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Empire of Tea

The Asian Leaf that Conquered the World

Although tea had been known and consumed in China and Japan for centuries, it was only in the seventeenth century that Londoners first began drinking it. Over the next two hundred years, its stimulating properties seduced all of British society, as tea found its way into cottages and castles alike. One of the first truly global commodities and now the world’s most popular drink, tea has also, today, come to epitomize British culture and identity.

This impressively detailed book offers a rich cultural history of tea, from its ancient origins in China to its spread around the world. The authors recount tea’s arrival in London and follow its increasing salability and import via the East India Company throughout the eighteenth century, inaugurating the first regular exchange—both commercial and cultural—between China and Britain. They look at European scientists’ struggles to understand tea’s history and medicinal properties, and they recount the ways its delicate flavor and exotic preparation have enchanted poets and artists. Exploring everything from its everyday use in social settings to the political and economic controversies it has stirred—such as the Boston Tea Party and the First Opium War—they offer a multilayered look at what was ultimately an imperial industry, a collusion—and often clash—between the world’s greatest powers over control of a simple beverage that has become an enduring pastime.

328 pages | 50 color plates, 27 halftones | 6 1/4 x 9 1/4 | © 2015

History: General History

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“It’s a story of great scope. The genre of ‘The Food/Drink/Condiment that Made the Modern World’ has become a cliché, and many performances of this sort are shallow, overstated, or merely cute. But in the right hands, telling the history of foodstuffs and foodways responds to current calls for histories of wider scope: histories of the longue durée; of global exchanges and contacts between cultures; and of the relations between human doings, things and the environment. Empire of Tea is an important example, sometimes brilliantly told . . . a history of modernity told through one of its consumable commodities.”

London Review of Books

“For those tempted to begin the tale of British tea-drinking with the Opium Wars, or with the establishment of Indian tea plantations, this book offers a richly textured history of the ‘empire’ that preceded, and long outgrew, those events.”

Times Literary Supplement

“‘Tea’ has at least five meanings: the shrub Camellia sinensis; its leaf; the dried commodity; the infusion made from it; and the occasion for consuming the infusion. As Markman Ellis, Richard Coulton, and Matthew Mauger show in this stimulating volume, history is steeped in the stuff.”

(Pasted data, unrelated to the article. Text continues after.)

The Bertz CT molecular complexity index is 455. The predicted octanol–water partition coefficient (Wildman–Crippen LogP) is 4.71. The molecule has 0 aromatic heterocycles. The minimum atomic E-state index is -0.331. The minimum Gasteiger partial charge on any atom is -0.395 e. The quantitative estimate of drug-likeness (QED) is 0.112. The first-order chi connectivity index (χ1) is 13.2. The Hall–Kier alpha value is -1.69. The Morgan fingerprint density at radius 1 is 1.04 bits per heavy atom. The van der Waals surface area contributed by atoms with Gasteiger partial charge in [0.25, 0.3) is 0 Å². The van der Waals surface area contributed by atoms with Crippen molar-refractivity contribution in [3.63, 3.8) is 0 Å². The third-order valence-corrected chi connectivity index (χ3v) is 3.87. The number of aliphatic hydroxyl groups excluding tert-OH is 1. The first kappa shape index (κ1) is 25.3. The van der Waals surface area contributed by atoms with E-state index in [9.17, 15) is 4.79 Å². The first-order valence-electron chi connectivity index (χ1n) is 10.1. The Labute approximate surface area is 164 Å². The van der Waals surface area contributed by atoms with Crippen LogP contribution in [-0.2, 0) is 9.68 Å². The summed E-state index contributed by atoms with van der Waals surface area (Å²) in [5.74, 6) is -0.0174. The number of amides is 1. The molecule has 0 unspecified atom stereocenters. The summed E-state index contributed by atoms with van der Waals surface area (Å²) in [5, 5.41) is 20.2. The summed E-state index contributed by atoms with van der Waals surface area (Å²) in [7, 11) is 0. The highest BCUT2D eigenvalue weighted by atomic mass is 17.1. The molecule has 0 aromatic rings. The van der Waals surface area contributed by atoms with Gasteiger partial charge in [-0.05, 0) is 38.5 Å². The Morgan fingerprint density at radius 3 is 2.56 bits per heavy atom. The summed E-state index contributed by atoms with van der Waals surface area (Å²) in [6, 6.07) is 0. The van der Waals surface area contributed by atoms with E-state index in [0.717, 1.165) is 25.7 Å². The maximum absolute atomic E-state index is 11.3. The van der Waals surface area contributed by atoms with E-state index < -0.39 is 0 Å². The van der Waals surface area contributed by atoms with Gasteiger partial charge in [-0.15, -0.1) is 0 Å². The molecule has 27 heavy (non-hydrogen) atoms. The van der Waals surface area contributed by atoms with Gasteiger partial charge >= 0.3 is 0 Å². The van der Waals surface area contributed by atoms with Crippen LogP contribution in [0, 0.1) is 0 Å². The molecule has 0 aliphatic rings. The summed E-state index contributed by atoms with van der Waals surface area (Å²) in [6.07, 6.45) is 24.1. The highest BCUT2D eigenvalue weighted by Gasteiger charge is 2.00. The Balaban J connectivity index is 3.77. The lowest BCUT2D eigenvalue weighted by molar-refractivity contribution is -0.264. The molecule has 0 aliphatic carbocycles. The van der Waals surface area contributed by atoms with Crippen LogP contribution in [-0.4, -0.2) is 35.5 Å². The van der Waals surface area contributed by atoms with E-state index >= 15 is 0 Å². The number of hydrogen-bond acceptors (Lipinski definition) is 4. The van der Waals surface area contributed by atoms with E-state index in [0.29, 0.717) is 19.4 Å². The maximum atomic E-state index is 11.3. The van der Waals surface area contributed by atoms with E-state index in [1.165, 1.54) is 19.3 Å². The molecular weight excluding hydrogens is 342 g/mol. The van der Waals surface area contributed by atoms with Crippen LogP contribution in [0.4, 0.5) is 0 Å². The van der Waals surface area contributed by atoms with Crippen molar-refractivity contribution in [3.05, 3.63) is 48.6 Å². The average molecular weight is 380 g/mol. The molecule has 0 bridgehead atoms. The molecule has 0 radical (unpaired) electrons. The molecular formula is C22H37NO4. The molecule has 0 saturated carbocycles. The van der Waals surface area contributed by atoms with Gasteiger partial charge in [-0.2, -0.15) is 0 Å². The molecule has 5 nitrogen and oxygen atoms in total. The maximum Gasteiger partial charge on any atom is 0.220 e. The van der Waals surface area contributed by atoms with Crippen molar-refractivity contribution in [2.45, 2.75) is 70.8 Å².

“A stimulating and attractively illustrated history.”

History Today

“Bearing an attractive title, this book details the process of how, from the 17th century, tea entered England, and Europe in general, and became a favored drink for both the social elite as well as the working class. . . . A mandatory read for anyone interested in learning about how tea ‘conquered the [Western] world.’. . . Essential.”


"The authors of this fascinating history tell the brew’s history from a gendered, botanic, and poetic point of view. And all three lenses are relevant since tea became the personal realm of dreamy Duchesses who debated endlessly on the different types, while the famous opium eater Thomas De Quincey referred to his drug of choice ecstatically as 'bewitched water,' thinking that it generated a kind of tea. . . . Accompanying this excellent narrative is a wealth of visual material from across the ages. . . . The sheer wealth of information in the book is to be savored over a refreshing cup of tea—whether Darjeeling, oolong, or Assam, is up to the reader."

Outlook Traveller

"In their focus on just one commodity—tea—the authors have offered a fine study of a plant that has, as they argue, 'shaped the patterns and practices of global modernity.' . . . The book is more than just a history of tea-drinking. It also offers insights into the global connections facilitated by this one plant. The title is no coincidence. Empire of Tea suggests that tea was an active agent in the development of empire. It created its own 'empire' of consumers, but it also offers another window onto the empire of the East India Company."

Archives of Natural History

"Empire of Tea is a beautifully produced volume, outstanding at first sight for its seventy-seven exquisitely reproduced illustrations, fourteen of them in color. This is such an unusual luxury these days in a scholarly work that Reaktion Books has to be lauded for offering such gorgeously rare images to the book’s authors and readers. Empire of Tea’s text is no less polished than its visuals, as they together animate the discourses and representations that surrounded and popularized tea in the British Isles and eventually for British diasporas hundreds of thousands of miles away from the lands where it was grown."